Since then, cannabis has been damned globally. This demonization has, among other things, put hundreds of thousands of people into jail. It has also massively hampered medical research on the substance. And first and foremost, it failed to contain the drug. According to the World Health Organization (WHO), about 150 million people around the world smoke marijuana.

Colorado's Experiment

John Hickenlooper was opposed to legalization, but he didn't have an option. As a governor of Colorado, he had to respect the referendum that made his state into a pioneer, and now for the past 18 months, he has been in charge of what he calls "one of the great social experiments of the 21st century."

So far it's been going surprisingly well. "Canna-business" is now the fastest growing industry in America, and Colorado is right in the middle of it. Tens of thousands of new jobs and over one thousand new companies have been created as part of this "green rush."

Drug tourists are streaming into Colorado. Bus tours bring people to Denver's best joint factories. There are cannabis cooking courses and there is cannabis yoga. The Denver Post launched a cannabis desk to cover the "social experiment."

The University of Denver is training lawyers who specialize in serving the needs of hemp farmers. People who were formerly traditional dealers -- experts in camouflage and obfuscation -- are now taking classes in tax law and accounting. Professional labs test the plant products for active-ingredient content and purity. Those that don't meet their strict quality standards are not allowed to be sold.

As before, only a minority of Coloradans smokes pot. Before it was legalized, 16.1 percent of the population used cannabis. One year later, the number stands at 18.9 percent.

More Money for the State

People who favor prohibition tended to argue that when cannabis would be legalized, stoned drivers would cause catastrophic accidents. There have been individual crashes of the sort -- but overall, the number of car crashes has gone down, along with the crime rate.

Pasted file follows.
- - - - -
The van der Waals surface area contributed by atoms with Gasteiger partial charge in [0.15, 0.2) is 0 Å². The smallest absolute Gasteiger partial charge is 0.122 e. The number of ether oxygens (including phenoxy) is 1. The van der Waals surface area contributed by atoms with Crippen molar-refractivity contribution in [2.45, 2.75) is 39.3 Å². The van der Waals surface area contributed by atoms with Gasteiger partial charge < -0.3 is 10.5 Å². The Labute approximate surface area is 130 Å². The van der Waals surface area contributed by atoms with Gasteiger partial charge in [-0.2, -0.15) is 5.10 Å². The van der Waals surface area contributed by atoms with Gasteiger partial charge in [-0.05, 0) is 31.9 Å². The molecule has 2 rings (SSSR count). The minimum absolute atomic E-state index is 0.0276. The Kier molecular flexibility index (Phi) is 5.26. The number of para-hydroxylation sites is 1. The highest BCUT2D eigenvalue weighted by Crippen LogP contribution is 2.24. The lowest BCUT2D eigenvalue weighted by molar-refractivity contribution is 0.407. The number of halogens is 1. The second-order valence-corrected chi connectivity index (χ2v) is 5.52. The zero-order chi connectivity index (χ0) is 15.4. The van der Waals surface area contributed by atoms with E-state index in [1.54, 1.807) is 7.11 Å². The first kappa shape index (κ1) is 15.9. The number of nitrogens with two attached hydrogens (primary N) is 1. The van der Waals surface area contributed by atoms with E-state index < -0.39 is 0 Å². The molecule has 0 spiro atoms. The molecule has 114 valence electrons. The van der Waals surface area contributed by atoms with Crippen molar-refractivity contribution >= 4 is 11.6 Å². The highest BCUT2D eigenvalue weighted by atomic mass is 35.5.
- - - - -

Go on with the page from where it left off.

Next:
Despite legalization, the pot business isn't like any other. People who sell weed have trouble getting a bank account, because they are restricted by federal US laws against money laundering. As a result, weed can only be purchased with cash in the stores. When marijuana companies pay their taxes every month, they take bags of money with them to the tax office.

Colorado took in over $ 76 million from taxes on cannabis last year-- less than expected. As citizens had decided in the referendum, a large part of the money is ploughed into the construction of new schools. In the future, it will also fund prevention programs for adolescents.

So far, nobody knows if that latter part of the social experiment will work. The effect of the liberalization on young people will only become apparent in a few years. But none of the specialized companies seem to be selling their product to teenagers. If they do, they run the danger of losing their license.

In a recent interview, Governor Hickenlooper had to admit that some of his concerns about legalization were unfounded. He is now happy that they are "keeping" the millions of dollars from the cannabis economy in Colorado instead of "supporting a corrupt system of gangsters."